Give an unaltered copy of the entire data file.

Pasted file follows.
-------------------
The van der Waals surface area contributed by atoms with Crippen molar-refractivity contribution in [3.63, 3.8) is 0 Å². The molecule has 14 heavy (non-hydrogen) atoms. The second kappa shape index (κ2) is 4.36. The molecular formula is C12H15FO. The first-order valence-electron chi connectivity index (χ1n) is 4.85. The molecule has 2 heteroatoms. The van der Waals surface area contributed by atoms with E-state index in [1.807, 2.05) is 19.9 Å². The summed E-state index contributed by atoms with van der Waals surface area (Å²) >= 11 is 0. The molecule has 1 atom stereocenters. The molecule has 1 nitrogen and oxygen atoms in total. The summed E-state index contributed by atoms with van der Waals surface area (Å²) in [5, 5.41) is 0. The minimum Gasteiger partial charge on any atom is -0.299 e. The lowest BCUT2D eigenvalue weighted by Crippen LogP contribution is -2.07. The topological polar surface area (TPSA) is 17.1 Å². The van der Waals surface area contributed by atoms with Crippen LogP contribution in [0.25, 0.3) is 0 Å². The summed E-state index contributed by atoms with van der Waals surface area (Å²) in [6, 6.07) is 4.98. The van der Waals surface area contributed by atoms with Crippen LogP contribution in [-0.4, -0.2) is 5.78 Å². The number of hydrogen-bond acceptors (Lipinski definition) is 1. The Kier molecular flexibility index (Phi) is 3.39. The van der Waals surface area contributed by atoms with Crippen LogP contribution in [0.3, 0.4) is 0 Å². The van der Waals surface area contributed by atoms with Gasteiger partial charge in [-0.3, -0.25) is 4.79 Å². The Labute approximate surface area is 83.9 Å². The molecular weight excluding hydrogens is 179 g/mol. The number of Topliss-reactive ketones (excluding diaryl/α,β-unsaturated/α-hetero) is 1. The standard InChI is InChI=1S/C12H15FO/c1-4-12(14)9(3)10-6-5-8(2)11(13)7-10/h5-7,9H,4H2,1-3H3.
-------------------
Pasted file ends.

The van der Waals surface area contributed by atoms with Crippen molar-refractivity contribution in [3.63, 3.8) is 0 Å². The molecule has 14 heavy (non-hydrogen) atoms. The second kappa shape index (κ2) is 4.36. The molecular formula is C12H15FO. The first-order valence-electron chi connectivity index (χ1n) is 4.85. The molecule has 2 heteroatoms. The van der Waals surface area contributed by atoms with E-state index in [1.807, 2.05) is 19.9 Å². The summed E-state index contributed by atoms with van der Waals surface area (Å²) >= 11 is 0. The molecule has 1 atom stereocenters. The molecule has 1 nitrogen and oxygen atoms in total. The summed E-state index contributed by atoms with van der Waals surface area (Å²) in [5, 5.41) is 0. The minimum Gasteiger partial charge on any atom is -0.299 e. The lowest BCUT2D eigenvalue weighted by Crippen LogP contribution is -2.07. The topological polar surface area (TPSA) is 17.1 Å². The van der Waals surface area contributed by atoms with Crippen LogP contribution in [0.25, 0.3) is 0 Å². The summed E-state index contributed by atoms with van der Waals surface area (Å²) in [6, 6.07) is 4.98. The van der Waals surface area contributed by atoms with Crippen LogP contribution in [-0.4, -0.2) is 5.78 Å². The number of hydrogen-bond acceptors (Lipinski definition) is 1. The Kier molecular flexibility index (Phi) is 3.39. The van der Waals surface area contributed by atoms with Crippen LogP contribution in [0.3, 0.4) is 0 Å². The van der Waals surface area contributed by atoms with Gasteiger partial charge in [-0.3, -0.25) is 4.79 Å². The Labute approximate surface area is 83.9 Å². The molecular weight excluding hydrogens is 179 g/mol. The number of Topliss-reactive ketones (excluding diaryl/α,β-unsaturated/α-hetero) is 1. The standard InChI is InChI=1S/C12H15FO/c1-4-12(14)9(3)10-6-5-8(2)11(13)7-10/h5-7,9H,4H2,1-3H3.